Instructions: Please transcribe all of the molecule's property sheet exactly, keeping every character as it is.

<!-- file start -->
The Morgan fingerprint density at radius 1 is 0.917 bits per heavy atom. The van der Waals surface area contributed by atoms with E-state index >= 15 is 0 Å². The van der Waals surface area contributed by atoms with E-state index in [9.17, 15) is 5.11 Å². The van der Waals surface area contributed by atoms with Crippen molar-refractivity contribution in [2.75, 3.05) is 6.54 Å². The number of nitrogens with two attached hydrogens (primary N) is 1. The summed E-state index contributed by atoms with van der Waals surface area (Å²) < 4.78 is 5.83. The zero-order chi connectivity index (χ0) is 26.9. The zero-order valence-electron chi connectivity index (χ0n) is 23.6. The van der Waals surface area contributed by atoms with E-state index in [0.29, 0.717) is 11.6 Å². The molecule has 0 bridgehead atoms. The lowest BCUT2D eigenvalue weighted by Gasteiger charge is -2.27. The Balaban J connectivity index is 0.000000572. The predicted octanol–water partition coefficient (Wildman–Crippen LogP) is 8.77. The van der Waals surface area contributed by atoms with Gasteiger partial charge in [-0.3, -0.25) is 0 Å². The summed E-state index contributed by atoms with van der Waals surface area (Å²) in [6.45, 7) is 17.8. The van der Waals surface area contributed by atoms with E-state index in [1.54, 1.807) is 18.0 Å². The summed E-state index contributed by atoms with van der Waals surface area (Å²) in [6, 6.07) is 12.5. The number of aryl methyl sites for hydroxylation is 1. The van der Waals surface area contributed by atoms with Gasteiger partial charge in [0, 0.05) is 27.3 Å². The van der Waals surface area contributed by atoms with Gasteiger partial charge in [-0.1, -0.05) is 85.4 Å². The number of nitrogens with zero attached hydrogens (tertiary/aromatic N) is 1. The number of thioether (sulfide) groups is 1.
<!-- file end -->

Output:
The Morgan fingerprint density at radius 1 is 0.917 bits per heavy atom. The van der Waals surface area contributed by atoms with E-state index >= 15 is 0 Å². The van der Waals surface area contributed by atoms with E-state index in [9.17, 15) is 5.11 Å². The van der Waals surface area contributed by atoms with Crippen molar-refractivity contribution in [2.75, 3.05) is 6.54 Å². The number of nitrogens with two attached hydrogens (primary N) is 1. The summed E-state index contributed by atoms with van der Waals surface area (Å²) < 4.78 is 5.83. The zero-order chi connectivity index (χ0) is 26.9. The zero-order valence-electron chi connectivity index (χ0n) is 23.6. The van der Waals surface area contributed by atoms with E-state index in [0.29, 0.717) is 11.6 Å². The molecule has 0 bridgehead atoms. The lowest BCUT2D eigenvalue weighted by Gasteiger charge is -2.27. The Balaban J connectivity index is 0.000000572. The predicted octanol–water partition coefficient (Wildman–Crippen LogP) is 8.77. The van der Waals surface area contributed by atoms with Gasteiger partial charge in [-0.3, -0.25) is 0 Å². The summed E-state index contributed by atoms with van der Waals surface area (Å²) in [6.45, 7) is 17.8. The van der Waals surface area contributed by atoms with E-state index in [1.54, 1.807) is 18.0 Å². The summed E-state index contributed by atoms with van der Waals surface area (Å²) in [6, 6.07) is 12.5. The number of aryl methyl sites for hydroxylation is 1. The van der Waals surface area contributed by atoms with Gasteiger partial charge in [0, 0.05) is 27.3 Å². The van der Waals surface area contributed by atoms with Gasteiger partial charge in [-0.1, -0.05) is 85.4 Å². The number of nitrogens with zero attached hydrogens (tertiary/aromatic N) is 1. The number of thioether (sulfide) groups is 1.